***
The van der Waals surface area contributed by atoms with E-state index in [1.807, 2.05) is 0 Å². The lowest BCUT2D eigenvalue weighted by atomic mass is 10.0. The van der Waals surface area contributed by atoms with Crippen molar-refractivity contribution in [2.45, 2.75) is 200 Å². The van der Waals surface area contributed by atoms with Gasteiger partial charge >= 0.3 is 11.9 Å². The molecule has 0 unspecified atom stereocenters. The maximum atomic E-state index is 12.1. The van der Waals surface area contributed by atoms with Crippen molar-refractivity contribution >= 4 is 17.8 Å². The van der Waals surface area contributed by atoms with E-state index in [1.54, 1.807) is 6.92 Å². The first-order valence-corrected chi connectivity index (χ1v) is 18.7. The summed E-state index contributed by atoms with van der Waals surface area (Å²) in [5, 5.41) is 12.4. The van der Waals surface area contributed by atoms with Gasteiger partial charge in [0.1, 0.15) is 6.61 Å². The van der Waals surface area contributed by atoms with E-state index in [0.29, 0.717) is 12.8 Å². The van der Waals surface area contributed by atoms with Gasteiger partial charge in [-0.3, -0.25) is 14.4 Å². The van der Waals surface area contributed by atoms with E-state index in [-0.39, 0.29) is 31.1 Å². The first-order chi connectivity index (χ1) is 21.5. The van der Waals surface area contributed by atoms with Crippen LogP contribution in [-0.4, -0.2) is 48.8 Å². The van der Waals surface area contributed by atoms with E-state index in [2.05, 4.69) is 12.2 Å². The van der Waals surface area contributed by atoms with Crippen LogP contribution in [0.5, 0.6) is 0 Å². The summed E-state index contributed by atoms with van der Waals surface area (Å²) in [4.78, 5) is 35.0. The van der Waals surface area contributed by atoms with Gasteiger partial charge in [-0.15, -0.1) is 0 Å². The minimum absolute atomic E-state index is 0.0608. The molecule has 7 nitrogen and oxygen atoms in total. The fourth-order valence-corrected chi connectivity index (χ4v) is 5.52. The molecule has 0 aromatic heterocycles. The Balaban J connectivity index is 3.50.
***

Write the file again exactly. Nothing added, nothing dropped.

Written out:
The van der Waals surface area contributed by atoms with E-state index in [1.807, 2.05) is 0 Å². The lowest BCUT2D eigenvalue weighted by atomic mass is 10.0. The van der Waals surface area contributed by atoms with Crippen molar-refractivity contribution in [2.45, 2.75) is 200 Å². The van der Waals surface area contributed by atoms with Gasteiger partial charge >= 0.3 is 11.9 Å². The molecule has 0 unspecified atom stereocenters. The maximum atomic E-state index is 12.1. The van der Waals surface area contributed by atoms with Crippen molar-refractivity contribution >= 4 is 17.8 Å². The van der Waals surface area contributed by atoms with E-state index in [1.54, 1.807) is 6.92 Å². The first-order valence-corrected chi connectivity index (χ1v) is 18.7. The summed E-state index contributed by atoms with van der Waals surface area (Å²) in [5, 5.41) is 12.4. The van der Waals surface area contributed by atoms with Gasteiger partial charge in [0.1, 0.15) is 6.61 Å². The van der Waals surface area contributed by atoms with E-state index in [0.29, 0.717) is 12.8 Å². The van der Waals surface area contributed by atoms with Gasteiger partial charge in [-0.3, -0.25) is 14.4 Å². The van der Waals surface area contributed by atoms with E-state index in [-0.39, 0.29) is 31.1 Å². The first-order chi connectivity index (χ1) is 21.5. The van der Waals surface area contributed by atoms with Crippen LogP contribution in [-0.4, -0.2) is 48.8 Å². The van der Waals surface area contributed by atoms with E-state index in [2.05, 4.69) is 12.2 Å². The van der Waals surface area contributed by atoms with Crippen LogP contribution in [0.5, 0.6) is 0 Å². The summed E-state index contributed by atoms with van der Waals surface area (Å²) in [4.78, 5) is 35.0. The van der Waals surface area contributed by atoms with Gasteiger partial charge in [-0.15, -0.1) is 0 Å². The minimum absolute atomic E-state index is 0.0608. The molecule has 7 nitrogen and oxygen atoms in total. The fourth-order valence-corrected chi connectivity index (χ4v) is 5.52. The molecule has 0 aromatic heterocycles. The Balaban J connectivity index is 3.50.